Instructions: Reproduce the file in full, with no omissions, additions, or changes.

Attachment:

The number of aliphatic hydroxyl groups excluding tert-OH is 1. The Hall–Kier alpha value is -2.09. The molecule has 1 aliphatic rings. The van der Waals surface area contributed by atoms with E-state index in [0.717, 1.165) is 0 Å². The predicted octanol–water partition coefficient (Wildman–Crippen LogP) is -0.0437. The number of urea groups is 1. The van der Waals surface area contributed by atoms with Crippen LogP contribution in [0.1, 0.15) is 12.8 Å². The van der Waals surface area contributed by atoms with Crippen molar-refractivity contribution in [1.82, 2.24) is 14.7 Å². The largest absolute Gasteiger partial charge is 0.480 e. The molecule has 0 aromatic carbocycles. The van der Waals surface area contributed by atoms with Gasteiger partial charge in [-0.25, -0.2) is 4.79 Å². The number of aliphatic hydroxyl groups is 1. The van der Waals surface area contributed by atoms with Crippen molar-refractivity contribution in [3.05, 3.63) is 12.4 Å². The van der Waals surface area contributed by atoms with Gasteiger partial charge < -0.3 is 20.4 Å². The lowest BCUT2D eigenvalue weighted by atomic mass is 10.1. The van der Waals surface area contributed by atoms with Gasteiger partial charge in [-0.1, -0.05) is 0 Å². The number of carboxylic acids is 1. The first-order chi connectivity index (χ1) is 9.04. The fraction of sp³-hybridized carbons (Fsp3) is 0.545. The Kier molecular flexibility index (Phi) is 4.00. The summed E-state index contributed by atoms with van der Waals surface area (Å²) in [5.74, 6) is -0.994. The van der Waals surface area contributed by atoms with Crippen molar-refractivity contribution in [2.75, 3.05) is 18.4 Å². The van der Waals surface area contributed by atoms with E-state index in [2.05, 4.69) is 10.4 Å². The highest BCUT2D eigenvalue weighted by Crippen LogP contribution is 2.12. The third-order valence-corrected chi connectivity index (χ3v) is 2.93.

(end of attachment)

The number of aliphatic hydroxyl groups excluding tert-OH is 1. The Hall–Kier alpha value is -2.09. The molecule has 1 aliphatic rings. The van der Waals surface area contributed by atoms with E-state index in [0.717, 1.165) is 0 Å². The predicted octanol–water partition coefficient (Wildman–Crippen LogP) is -0.0437. The number of urea groups is 1. The van der Waals surface area contributed by atoms with Crippen LogP contribution in [0.1, 0.15) is 12.8 Å². The van der Waals surface area contributed by atoms with Crippen molar-refractivity contribution in [1.82, 2.24) is 14.7 Å². The largest absolute Gasteiger partial charge is 0.480 e. The molecule has 0 aromatic carbocycles. The van der Waals surface area contributed by atoms with Gasteiger partial charge in [-0.25, -0.2) is 4.79 Å². The number of aliphatic hydroxyl groups is 1. The van der Waals surface area contributed by atoms with Crippen molar-refractivity contribution in [3.05, 3.63) is 12.4 Å². The van der Waals surface area contributed by atoms with Gasteiger partial charge < -0.3 is 20.4 Å². The lowest BCUT2D eigenvalue weighted by atomic mass is 10.1. The van der Waals surface area contributed by atoms with Gasteiger partial charge in [-0.1, -0.05) is 0 Å². The number of carboxylic acids is 1. The first-order chi connectivity index (χ1) is 9.04. The fraction of sp³-hybridized carbons (Fsp3) is 0.545. The Kier molecular flexibility index (Phi) is 4.00. The summed E-state index contributed by atoms with van der Waals surface area (Å²) in [5.74, 6) is -0.994. The van der Waals surface area contributed by atoms with Crippen molar-refractivity contribution in [2.75, 3.05) is 18.4 Å². The van der Waals surface area contributed by atoms with E-state index in [2.05, 4.69) is 10.4 Å². The highest BCUT2D eigenvalue weighted by Crippen LogP contribution is 2.12. The third-order valence-corrected chi connectivity index (χ3v) is 2.93.